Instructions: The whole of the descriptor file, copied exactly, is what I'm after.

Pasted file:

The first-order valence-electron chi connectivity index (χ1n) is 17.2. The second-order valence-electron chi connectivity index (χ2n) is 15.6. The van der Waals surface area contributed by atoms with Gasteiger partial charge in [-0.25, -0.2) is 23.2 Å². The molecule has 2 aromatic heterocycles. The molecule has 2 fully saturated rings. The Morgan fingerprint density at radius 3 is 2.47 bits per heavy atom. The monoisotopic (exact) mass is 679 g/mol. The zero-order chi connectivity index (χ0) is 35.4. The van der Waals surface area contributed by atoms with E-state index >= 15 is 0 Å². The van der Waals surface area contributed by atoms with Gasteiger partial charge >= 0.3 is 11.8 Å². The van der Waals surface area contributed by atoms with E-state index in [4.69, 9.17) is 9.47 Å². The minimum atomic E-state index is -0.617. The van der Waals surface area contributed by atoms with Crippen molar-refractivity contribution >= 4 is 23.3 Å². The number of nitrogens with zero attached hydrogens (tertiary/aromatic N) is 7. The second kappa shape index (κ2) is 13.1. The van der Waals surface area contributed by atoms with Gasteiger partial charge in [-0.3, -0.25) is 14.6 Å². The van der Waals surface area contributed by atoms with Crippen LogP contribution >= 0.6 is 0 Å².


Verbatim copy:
The first-order valence-electron chi connectivity index (χ1n) is 17.2. The second-order valence-electron chi connectivity index (χ2n) is 15.6. The van der Waals surface area contributed by atoms with Gasteiger partial charge in [-0.25, -0.2) is 23.2 Å². The molecule has 2 aromatic heterocycles. The molecule has 2 fully saturated rings. The Morgan fingerprint density at radius 3 is 2.47 bits per heavy atom. The monoisotopic (exact) mass is 679 g/mol. The zero-order chi connectivity index (χ0) is 35.4. The van der Waals surface area contributed by atoms with E-state index >= 15 is 0 Å². The van der Waals surface area contributed by atoms with Gasteiger partial charge >= 0.3 is 11.8 Å². The van der Waals surface area contributed by atoms with E-state index in [4.69, 9.17) is 9.47 Å². The minimum atomic E-state index is -0.617. The van der Waals surface area contributed by atoms with Crippen molar-refractivity contribution >= 4 is 23.3 Å². The number of nitrogens with zero attached hydrogens (tertiary/aromatic N) is 7. The second kappa shape index (κ2) is 13.1. The van der Waals surface area contributed by atoms with Gasteiger partial charge in [-0.3, -0.25) is 14.6 Å². The van der Waals surface area contributed by atoms with Crippen LogP contribution >= 0.6 is 0 Å².